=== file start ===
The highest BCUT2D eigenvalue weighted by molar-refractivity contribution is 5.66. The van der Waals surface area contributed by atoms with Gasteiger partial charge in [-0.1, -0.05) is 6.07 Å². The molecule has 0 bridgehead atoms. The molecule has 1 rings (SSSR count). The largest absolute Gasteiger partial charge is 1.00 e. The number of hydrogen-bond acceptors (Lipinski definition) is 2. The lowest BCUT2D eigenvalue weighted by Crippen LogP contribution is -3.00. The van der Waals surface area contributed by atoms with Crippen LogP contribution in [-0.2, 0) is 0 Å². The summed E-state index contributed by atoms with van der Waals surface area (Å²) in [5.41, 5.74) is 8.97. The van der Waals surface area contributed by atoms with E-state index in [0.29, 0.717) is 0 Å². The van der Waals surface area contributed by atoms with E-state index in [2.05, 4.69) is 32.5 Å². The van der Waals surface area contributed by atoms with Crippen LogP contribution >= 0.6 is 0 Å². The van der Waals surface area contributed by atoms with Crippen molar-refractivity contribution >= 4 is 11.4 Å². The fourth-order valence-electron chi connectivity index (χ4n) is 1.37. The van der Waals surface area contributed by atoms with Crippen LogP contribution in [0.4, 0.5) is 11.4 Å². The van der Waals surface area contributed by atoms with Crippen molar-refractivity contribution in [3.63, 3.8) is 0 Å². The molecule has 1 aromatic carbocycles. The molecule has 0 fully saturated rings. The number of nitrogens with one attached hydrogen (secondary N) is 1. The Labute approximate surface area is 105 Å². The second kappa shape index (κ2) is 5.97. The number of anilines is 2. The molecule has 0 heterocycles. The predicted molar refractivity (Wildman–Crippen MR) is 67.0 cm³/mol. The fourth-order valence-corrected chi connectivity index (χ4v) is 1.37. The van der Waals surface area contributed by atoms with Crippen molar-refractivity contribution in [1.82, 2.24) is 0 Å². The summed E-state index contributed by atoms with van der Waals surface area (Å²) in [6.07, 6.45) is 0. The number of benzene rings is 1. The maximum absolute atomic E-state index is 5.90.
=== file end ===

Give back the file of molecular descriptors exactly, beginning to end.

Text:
The highest BCUT2D eigenvalue weighted by molar-refractivity contribution is 5.66. The van der Waals surface area contributed by atoms with Gasteiger partial charge in [-0.1, -0.05) is 6.07 Å². The molecule has 0 bridgehead atoms. The molecule has 1 rings (SSSR count). The largest absolute Gasteiger partial charge is 1.00 e. The number of hydrogen-bond acceptors (Lipinski definition) is 2. The lowest BCUT2D eigenvalue weighted by Crippen LogP contribution is -3.00. The van der Waals surface area contributed by atoms with Crippen LogP contribution in [-0.2, 0) is 0 Å². The summed E-state index contributed by atoms with van der Waals surface area (Å²) in [5.41, 5.74) is 8.97. The van der Waals surface area contributed by atoms with E-state index in [0.29, 0.717) is 0 Å². The van der Waals surface area contributed by atoms with E-state index in [2.05, 4.69) is 32.5 Å². The van der Waals surface area contributed by atoms with Crippen LogP contribution >= 0.6 is 0 Å². The van der Waals surface area contributed by atoms with Crippen molar-refractivity contribution >= 4 is 11.4 Å². The fourth-order valence-electron chi connectivity index (χ4n) is 1.37. The van der Waals surface area contributed by atoms with Crippen LogP contribution in [0.4, 0.5) is 11.4 Å². The van der Waals surface area contributed by atoms with Crippen molar-refractivity contribution in [3.63, 3.8) is 0 Å². The molecule has 1 aromatic carbocycles. The molecule has 0 fully saturated rings. The number of nitrogens with one attached hydrogen (secondary N) is 1. The Labute approximate surface area is 105 Å². The second kappa shape index (κ2) is 5.97. The number of anilines is 2. The molecule has 0 heterocycles. The predicted molar refractivity (Wildman–Crippen MR) is 67.0 cm³/mol. The fourth-order valence-corrected chi connectivity index (χ4v) is 1.37. The van der Waals surface area contributed by atoms with Crippen molar-refractivity contribution in [1.82, 2.24) is 0 Å². The summed E-state index contributed by atoms with van der Waals surface area (Å²) in [6.07, 6.45) is 0. The number of benzene rings is 1. The maximum absolute atomic E-state index is 5.90.